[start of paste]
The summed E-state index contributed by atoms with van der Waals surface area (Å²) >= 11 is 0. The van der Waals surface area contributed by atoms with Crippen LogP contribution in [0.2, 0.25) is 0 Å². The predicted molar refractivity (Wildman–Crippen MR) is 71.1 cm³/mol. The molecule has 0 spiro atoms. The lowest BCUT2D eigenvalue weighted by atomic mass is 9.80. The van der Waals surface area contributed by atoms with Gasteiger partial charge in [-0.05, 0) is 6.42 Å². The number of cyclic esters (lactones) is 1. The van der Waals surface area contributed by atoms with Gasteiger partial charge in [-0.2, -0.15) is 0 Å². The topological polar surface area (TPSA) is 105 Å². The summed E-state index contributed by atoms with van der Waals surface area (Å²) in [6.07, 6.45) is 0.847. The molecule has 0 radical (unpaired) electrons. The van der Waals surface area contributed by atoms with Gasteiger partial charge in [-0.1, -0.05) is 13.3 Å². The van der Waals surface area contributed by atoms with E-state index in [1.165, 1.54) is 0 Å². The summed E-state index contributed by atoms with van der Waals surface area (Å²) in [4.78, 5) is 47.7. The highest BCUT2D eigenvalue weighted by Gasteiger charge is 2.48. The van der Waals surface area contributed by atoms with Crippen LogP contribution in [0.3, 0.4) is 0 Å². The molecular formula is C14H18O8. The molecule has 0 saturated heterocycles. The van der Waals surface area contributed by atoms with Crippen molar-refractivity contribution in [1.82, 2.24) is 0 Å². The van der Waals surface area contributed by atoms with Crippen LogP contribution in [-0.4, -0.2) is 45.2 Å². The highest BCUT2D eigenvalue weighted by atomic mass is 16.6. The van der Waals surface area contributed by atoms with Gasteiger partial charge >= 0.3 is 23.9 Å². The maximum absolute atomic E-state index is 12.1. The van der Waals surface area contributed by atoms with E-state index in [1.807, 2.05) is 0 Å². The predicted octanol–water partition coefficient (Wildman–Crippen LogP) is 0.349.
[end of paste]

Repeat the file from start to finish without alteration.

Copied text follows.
The summed E-state index contributed by atoms with van der Waals surface area (Å²) >= 11 is 0. The van der Waals surface area contributed by atoms with Crippen LogP contribution in [0.2, 0.25) is 0 Å². The predicted molar refractivity (Wildman–Crippen MR) is 71.1 cm³/mol. The molecule has 0 spiro atoms. The lowest BCUT2D eigenvalue weighted by atomic mass is 9.80. The van der Waals surface area contributed by atoms with Gasteiger partial charge in [-0.05, 0) is 6.42 Å². The number of cyclic esters (lactones) is 1. The van der Waals surface area contributed by atoms with Gasteiger partial charge in [-0.2, -0.15) is 0 Å². The topological polar surface area (TPSA) is 105 Å². The summed E-state index contributed by atoms with van der Waals surface area (Å²) in [6.07, 6.45) is 0.847. The molecule has 0 radical (unpaired) electrons. The van der Waals surface area contributed by atoms with Gasteiger partial charge in [-0.1, -0.05) is 13.3 Å². The van der Waals surface area contributed by atoms with E-state index in [1.165, 1.54) is 0 Å². The summed E-state index contributed by atoms with van der Waals surface area (Å²) in [4.78, 5) is 47.7. The highest BCUT2D eigenvalue weighted by Gasteiger charge is 2.48. The van der Waals surface area contributed by atoms with Crippen LogP contribution in [0.3, 0.4) is 0 Å². The molecular formula is C14H18O8. The molecule has 0 saturated heterocycles. The van der Waals surface area contributed by atoms with Crippen molar-refractivity contribution in [1.82, 2.24) is 0 Å². The van der Waals surface area contributed by atoms with Crippen LogP contribution in [-0.4, -0.2) is 45.2 Å². The highest BCUT2D eigenvalue weighted by atomic mass is 16.6. The van der Waals surface area contributed by atoms with Gasteiger partial charge >= 0.3 is 23.9 Å². The maximum absolute atomic E-state index is 12.1. The van der Waals surface area contributed by atoms with E-state index in [1.807, 2.05) is 0 Å². The predicted octanol–water partition coefficient (Wildman–Crippen LogP) is 0.349.